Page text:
Monday, March 29, 2021

Jockey Rachael Blackmore and trainer Henry de Bromhead celebrate winning the The Unibet Champion Hurdle with Honeysuckle. It was a week that neither will ever forget. Photos: Inpho.


There’s only one place to start this week and that’s with Cheltenham. What a week it was for the Irish. 23 winners out of 28, unreal. What a week it was for Waterford but for most people the stars of the week were Knockeen’s Henry de Bromhead and Killenaule’s Rachael Blackmore. They were quite simply outstanding.

It might have been a Cheltenham like never before with no crowds and no owners but the racing was still spectacular as horse racing hit the headlines for all the right reasons which was badly needed after the pummelling it took a few short weeks ago from the Gordon Elliott photo controversy.

From a local point of view I’m absolutely delighted for Henry de Bromhead and all the brilliant team at Knockeen and what a decade or so it’s been for Henry. He saddled his first Cheltenham Festival winner in 2010 when Sizing Europe won the Arkle. He came into this week with nine winners at the big March meeting and when Minella Indo led home a one-two for the Waterford man in the Gold Cup, it was winner six of the week and a 15th Festival winner in all. Incredible.

But for anyone thinking that it’s been easy for de Bromhead then think again. In September of 2016 Alan and Ann Potts, owners of the great Sizing Europe and many other stable stars at Knockeen, removed all their horses from Henry’s care and many wondered if he’d recover from such a blow. The following March he had to watch two of those horses, Supasundae and Sizing John (in the Gold Cup) win at Cheltenham and that must have been a very bitter pill to swallow. He also went five Festivals in a row without saddling a winner.

From there he became more and more attached to Michael O’Leary’s Gigginstown Stud horses and he trained Balko Des Flos to win the Ryanair Chase in 2018. Then in 2019 O’Leary announced his decision to win down his racing operation and again many felt that this would be a big blow to de Bromhead but once again he picked himself up and just drove on.

He had two winners at the 2019 Cheltenham Festival (Minella Indo and A Plus Tard) and two more at the 2020 Festival (Put The Kettle On and Honeysuckle). In fact he’s had at least one winner at the Festival for the last five years, which is an incredible achievement – just ask the likes of Paul Nicholls and Dan Skelton.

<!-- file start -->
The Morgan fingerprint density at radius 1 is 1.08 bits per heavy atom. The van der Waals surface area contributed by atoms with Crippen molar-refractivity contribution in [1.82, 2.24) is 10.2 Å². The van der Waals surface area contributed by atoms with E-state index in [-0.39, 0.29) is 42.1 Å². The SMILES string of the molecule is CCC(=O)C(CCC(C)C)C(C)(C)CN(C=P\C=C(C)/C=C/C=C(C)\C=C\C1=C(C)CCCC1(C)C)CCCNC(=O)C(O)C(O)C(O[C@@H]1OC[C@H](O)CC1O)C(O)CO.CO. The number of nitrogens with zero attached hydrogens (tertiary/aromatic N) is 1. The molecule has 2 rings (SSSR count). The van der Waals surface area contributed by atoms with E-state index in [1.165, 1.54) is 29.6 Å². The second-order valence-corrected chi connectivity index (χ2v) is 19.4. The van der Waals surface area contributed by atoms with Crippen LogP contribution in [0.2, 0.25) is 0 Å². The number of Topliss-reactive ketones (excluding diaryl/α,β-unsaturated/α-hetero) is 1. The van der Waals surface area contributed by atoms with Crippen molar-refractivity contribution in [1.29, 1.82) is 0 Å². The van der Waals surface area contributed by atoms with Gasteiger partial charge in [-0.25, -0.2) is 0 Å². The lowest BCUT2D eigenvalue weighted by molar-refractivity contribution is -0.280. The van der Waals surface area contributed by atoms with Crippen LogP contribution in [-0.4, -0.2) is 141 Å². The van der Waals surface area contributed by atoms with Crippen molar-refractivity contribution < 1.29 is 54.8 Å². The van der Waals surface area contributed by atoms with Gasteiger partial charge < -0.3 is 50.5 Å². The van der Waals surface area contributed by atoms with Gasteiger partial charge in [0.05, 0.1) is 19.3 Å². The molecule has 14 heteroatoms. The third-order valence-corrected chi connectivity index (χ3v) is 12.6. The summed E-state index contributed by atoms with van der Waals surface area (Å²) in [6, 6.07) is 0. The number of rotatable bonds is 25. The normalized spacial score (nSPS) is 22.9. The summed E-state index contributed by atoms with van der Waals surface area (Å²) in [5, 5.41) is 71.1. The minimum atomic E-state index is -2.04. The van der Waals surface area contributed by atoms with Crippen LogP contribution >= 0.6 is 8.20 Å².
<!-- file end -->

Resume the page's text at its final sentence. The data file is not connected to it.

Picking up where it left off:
Here at home he’s been ultra consistent with his annual number of winners going up year on year which isn’t easy when you consider how competitive Irish racing is, a point that was shown in no uncertain terms in the Cotswolds last week.


All six of his winners were excellent but it’s hard to look beyond the remarkable Honeysuckle as the star of the show. She’s lined up at the start line on 12 occasions in her career (including a point to point) and won them all. She’s won back to back Irish Champion Hurdles and after winning the Mares’ Hurdle at last year’s Cheltenham Festival, she returned last Tuesday to land the Champion Hurdle. An incredible mare. As is Put The Kettle On who made it back to back Festival wins and four from four in all at Prestbury Park by giving Henry a third Champion Chase win. And then of course that remarkable one-two in the Gold Cup as Minella Indo bounced back to form to lead home stable mate A Plus Tard to create history for de Bromhead as he became the first trainer ever to win the ‘holy trinity’ of the Champion Hurdle, the Champion Chase and the Gold Cup. When you think of the trainers that are around now (Willie Mullins especially) and those that have gone before, that is an incredible record to have. The other winners were Tellmesomethinggirl, Quilixios and Bob Olinger. And let’s not forget that the one that was supposed to win more than any of the six that won, Envoi Allen, fell. Amazing. Unfortunately he got pipped on the line (in the last of the 28 races) to the trainers’ title by Willie Mullins, who also had six winners but had more seconds and thirds. But I’m sure that won’t bother him too much.